Signing a Franchise Agreement in the Digital Age – Mr. K. Bastiaans – dated December 14, 2020

By Published On: 14-12-2020Categories: Statements & current affairs

Within today’s society, under the guise of ‘the new normal’, digitization is increasing. It is therefore no surprise that this digitization has an effect on the way in which agreements are offered and whether or not accepted by the other party. In a judgment of 2 December 2020, the civil judge of the Rotterdam District Court further elaborated on the manner of acceptance of an agreement and the consequences this entails.

Central to the discussion was the question of whether legally valid franchise agreements had been concluded between the plaintiff (franchisor established in Luxembourg) and defendant (master franchisee established in the Netherlands) and whether or not the franchisee has failed to fulfill its obligations arising from from the agreements.

PH Europe is the franchisor of the ‘Pizza Hut’ franchise formula. On May 24, 2016, a Development Agreement was concluded between the franchisor and the franchisee with regard to the defendant being allowed to open 15 Pizza Hut branches in the Netherlands. At the end of December 2018, an International Franchise Agreement (IFA) was sent by the franchisor for each requested Pizza Hut location by e-mail to the franchisee via the DocuSign program.

Since the franchisee has not fulfilled its payment obligations arising from the IFAs from the start of the franchise relationship, consultations have been held between the parties about the fees from June 2019 to January 2020, with the franchisor making several payment proposals to the franchisee. Franchisee has paid a total amount of $25,600.00 in lieu of the $131,845.69 owed. Ultimately, on February 27, 2020, the franchisor dissolved the franchise agreements concluded between the parties.

The franchisor has argued that the franchisee infringes its trademark law, fails to comply and that it, as well as its franchise formula, suffers damage as a result of those shortcomings. Franchisee, however, takes the position that there are no shortcomings on its part; the IFAs are not applicable now that were never signed by the franchisee. On the basis of the verbal franchise agreement that was concluded as a result, the franchisee would therefore simply be allowed to use both the trademark law and the formula. Because the franchisor would not perform well, the franchisee was forced to suspend its payment obligation in mid-2019.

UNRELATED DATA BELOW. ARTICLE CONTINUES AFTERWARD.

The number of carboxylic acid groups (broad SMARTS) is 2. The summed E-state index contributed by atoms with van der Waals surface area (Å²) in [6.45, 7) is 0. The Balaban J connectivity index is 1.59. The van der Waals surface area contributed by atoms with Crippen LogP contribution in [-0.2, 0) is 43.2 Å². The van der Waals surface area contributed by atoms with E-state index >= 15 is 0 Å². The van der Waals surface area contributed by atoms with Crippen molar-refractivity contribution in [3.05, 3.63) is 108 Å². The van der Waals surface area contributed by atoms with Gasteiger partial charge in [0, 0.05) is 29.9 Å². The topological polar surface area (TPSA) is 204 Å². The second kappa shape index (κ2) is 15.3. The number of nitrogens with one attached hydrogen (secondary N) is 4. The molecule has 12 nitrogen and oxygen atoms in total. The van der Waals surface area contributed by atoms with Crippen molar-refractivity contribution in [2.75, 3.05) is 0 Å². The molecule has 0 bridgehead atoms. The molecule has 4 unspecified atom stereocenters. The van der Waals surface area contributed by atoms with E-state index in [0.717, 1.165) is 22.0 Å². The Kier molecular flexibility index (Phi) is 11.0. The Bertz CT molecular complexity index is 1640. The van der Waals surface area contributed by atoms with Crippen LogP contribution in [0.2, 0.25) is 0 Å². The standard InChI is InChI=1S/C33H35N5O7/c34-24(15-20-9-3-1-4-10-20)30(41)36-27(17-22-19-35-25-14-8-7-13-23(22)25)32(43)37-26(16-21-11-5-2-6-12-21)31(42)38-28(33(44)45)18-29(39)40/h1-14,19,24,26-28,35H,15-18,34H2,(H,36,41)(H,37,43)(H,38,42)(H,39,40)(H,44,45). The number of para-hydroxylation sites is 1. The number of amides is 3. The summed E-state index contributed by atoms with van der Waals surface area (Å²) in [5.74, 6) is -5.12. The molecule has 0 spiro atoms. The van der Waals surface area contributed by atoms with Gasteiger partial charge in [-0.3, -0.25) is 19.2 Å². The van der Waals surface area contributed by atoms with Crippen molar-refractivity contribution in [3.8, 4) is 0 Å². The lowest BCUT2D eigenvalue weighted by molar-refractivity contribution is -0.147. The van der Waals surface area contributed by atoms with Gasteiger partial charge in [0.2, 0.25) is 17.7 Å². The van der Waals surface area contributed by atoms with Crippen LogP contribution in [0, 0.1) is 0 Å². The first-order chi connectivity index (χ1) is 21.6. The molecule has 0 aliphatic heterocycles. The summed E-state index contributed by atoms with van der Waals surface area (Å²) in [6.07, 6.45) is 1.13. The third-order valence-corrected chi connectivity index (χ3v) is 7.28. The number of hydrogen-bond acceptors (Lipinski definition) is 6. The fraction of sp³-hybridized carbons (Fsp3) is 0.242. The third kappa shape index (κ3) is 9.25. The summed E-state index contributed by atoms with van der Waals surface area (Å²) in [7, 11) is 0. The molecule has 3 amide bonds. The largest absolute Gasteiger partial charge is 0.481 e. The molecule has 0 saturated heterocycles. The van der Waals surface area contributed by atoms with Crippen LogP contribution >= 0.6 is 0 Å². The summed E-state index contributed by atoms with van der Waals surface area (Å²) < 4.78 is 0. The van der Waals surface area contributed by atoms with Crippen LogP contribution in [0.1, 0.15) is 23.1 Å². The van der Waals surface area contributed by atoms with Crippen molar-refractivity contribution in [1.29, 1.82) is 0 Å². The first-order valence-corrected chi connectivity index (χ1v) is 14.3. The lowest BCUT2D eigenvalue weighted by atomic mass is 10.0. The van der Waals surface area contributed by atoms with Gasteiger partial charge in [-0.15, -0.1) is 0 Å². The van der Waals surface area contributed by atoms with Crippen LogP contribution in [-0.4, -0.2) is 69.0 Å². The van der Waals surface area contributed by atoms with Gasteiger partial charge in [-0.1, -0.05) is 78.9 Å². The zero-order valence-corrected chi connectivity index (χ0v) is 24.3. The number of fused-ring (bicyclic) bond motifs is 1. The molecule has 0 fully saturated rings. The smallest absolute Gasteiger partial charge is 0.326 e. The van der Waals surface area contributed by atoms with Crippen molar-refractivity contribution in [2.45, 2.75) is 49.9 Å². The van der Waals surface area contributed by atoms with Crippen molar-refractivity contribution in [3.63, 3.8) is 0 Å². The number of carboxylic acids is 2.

The assessment in the incident
Before being able to answer the question of whether or not the franchisee is allowed to use the ‘Pizza Hut’ brand, the question must first be answered whether IFAs have been legally valid or whether there are only ‘verbal franchise agreements’. ‘, as the franchisee argues.

The court does not follow this defence. By sending the IFAs via DocuSign, the franchisor has made an offer under which terms it was prepared to enter into the franchise agreements with the franchisee. Franchisee subsequently implemented those IFAs by opening and operating several Pizza Hut locations. It is also important here that the franchisor has referred to the IFAs several times in the e-mail correspondence between the parties. The franchisee has never responded to this. The court ruled that if the franchisor had wrongfully invoked the provisions of the IFAs, the franchisee should have made this known to the franchisor in a timely and clear manner, which did not happen. Only after dissolution of the agreements does the franchisee take the position that the IFAs would never have been accepted by it. Furthermore, the court still attaches value to the payments made by the franchisee; franchisee has acknowledged and agreed to pay the fees due, which also indicates acceptance of the IFAs.

The court is therefore of the opinion that there are no oral franchise agreements, as the IFAs have simply been agreed between the parties.

With regard to the shortcomings, the court rules as follows:

Pursuant to the IFAs, the franchisee had to pay an initial fee per branch on or before the date on which the right to use the franchise formula was granted. These fees are therefore separate from any services/support provided by the franchisor. Since the franchisee had to perform first, it is not entitled to suspension. Now that the franchisee has failed to pay the fees and, despite multiple proposals, no payment arrangement has been made, the franchisor was free to terminate the agreements in February 2020. The dissolution means that the franchisee must cease and must continue to use the Pizza Hut trade name, the trademark law and the formula itself. However, the franchisee has not responded. By continuing to make unjustified use of the (trademark) rights accruing to the franchisor, the franchisee has acted unlawfully towards the franchisor.

The court therefore ruled in the present proceedings that the franchisee is not allowed to continue to use all (trademark) rights belonging to the Pizza Hut formula after the dissolution of the franchise agreement.

The court once again makes it clear that the acceptance of a franchise agreement is established by an advance directive addressed to the provider, whereby the acceptance of a franchise agreement can take place in any form. The absence of a signature under a franchise agreement therefore does not have to affect the validity of that franchise agreement and the rights and obligations arising from it.

The ruling also illustrates how important it is to make this known to the other party in a timely and clear manner if the validity of a franchise agreement is contested. For example, if the validity is only contested after a dissolution, there is a risk that the franchise agreement will be deemed to have been accepted and legally concluded.

mr. K. Bastiaans – franchise lawyer
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